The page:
PETA Chief Thinks Calling a Pet a ‘Pet’ Is ‘Derogatory’

Miss Newkirk said: ‘Animals are not pets – they are not your cheap burglar alarm, or something which allows you to go out for a walk. They are not ours as decorations or toys, they are living beings.

‘A dog is a feeling, whole individual, with emotions and interests, not something you ‘have’.’

This is fine as far as it goes. I’m sure there are people out there who see their dog or cat — or turtle, goldfish, rabbit, rat, or any other animal friend — as something other than a living, breathing, feeling creature, easily disposed of and forgotten. Perhaps someday there will be a way to keep those people from ever being charged with caring for an animal again.

But the fact is, over the thousands of years we’ve domesticated cats and dogs and other animals, we’ve developed a unique relationship with our animal friends not seen anywhere else in the world. They are largely dependent on us for food and shelter. And in return, they give us the gift of unconditional, joyous love.

What Newkirk is forgetting is that our relationship with our pets is symbiotic — both man and animal benefit hugely from the emotional contact with our friends.

I’m sure they don’t care what we call them when they’re around, despite what Newkirk thinks.

Some ethicists have argued that people should not keep pets at all. Last year, Dr Corey Wrenn, from the University of Kent, said: ‘Through this forced dependency and domestication, the lives of companion animals are almost completely controlled by humans. They can be terminated at any time for the most trivial of reasons, including behavioural ‘problems’.’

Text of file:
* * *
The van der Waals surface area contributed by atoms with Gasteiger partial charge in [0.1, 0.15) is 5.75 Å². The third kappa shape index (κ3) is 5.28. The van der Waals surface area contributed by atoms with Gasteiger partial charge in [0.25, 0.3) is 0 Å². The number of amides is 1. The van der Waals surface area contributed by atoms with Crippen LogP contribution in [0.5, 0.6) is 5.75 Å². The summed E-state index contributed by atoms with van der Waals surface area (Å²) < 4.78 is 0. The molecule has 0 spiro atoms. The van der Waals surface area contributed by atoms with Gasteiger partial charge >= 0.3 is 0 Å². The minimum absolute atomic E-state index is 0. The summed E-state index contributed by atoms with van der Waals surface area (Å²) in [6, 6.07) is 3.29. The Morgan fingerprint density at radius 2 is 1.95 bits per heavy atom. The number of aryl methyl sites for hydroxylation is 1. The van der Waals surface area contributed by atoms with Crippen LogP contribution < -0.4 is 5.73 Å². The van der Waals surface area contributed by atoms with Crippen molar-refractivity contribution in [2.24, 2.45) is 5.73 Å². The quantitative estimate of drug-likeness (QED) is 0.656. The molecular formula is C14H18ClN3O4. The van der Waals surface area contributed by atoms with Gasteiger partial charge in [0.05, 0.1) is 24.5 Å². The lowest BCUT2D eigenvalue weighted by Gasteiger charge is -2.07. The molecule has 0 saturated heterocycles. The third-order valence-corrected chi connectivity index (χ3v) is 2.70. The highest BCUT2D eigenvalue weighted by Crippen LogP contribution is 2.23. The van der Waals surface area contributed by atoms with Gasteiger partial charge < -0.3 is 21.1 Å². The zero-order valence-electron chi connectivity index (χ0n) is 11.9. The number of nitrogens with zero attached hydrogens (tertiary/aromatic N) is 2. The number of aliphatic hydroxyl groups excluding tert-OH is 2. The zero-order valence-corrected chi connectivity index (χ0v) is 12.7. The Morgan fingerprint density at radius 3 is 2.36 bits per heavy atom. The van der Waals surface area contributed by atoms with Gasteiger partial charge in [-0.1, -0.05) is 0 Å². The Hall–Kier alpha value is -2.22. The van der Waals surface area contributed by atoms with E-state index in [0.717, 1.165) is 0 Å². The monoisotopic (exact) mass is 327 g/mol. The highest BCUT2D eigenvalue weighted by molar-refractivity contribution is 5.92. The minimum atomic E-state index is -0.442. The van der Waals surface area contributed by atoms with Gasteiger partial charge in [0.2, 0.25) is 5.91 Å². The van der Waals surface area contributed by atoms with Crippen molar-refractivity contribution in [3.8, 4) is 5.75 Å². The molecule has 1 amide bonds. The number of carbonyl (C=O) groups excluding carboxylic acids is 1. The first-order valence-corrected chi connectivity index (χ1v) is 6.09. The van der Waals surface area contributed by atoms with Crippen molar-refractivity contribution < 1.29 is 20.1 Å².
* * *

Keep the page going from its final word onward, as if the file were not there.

Miss Newkirk, who has written a book, called Animalkind, about animals’ abilities and the need to be compassionate towards them, also wants phrases such as ‘flog a dead horse’ to stop being used because they refer to animal cruelty.

I actually prefer “beat a dead dog” to “flog a dead horse,” but the meaning is the same. And I’m going to keep using both because neither dogs nor horses mind. Only nitwits like Newkirk who can’t fundraise unless they make a stink about something care.

The only animals I know that think about what humans say about them are cats.  And, as T.S. Elliott pointed out, their concern is little more than idle curiosity.

But above and beyond there’s still one name left over,
And that is the name that you never will guess;
The name that no human research can discover—
But THE CAT HIMSELF KNOWS, and will never confess.
When you notice a cat in profound meditation,
The reason, I tell you, is always the same:
His mind is engaged in a rapt contemplation
Of the thought, of the thought, of the thought of his name:
His ineffable effable
Deep and inscrutable singular Name.

(“The Naming Of Cats” by T.S. Elliott)

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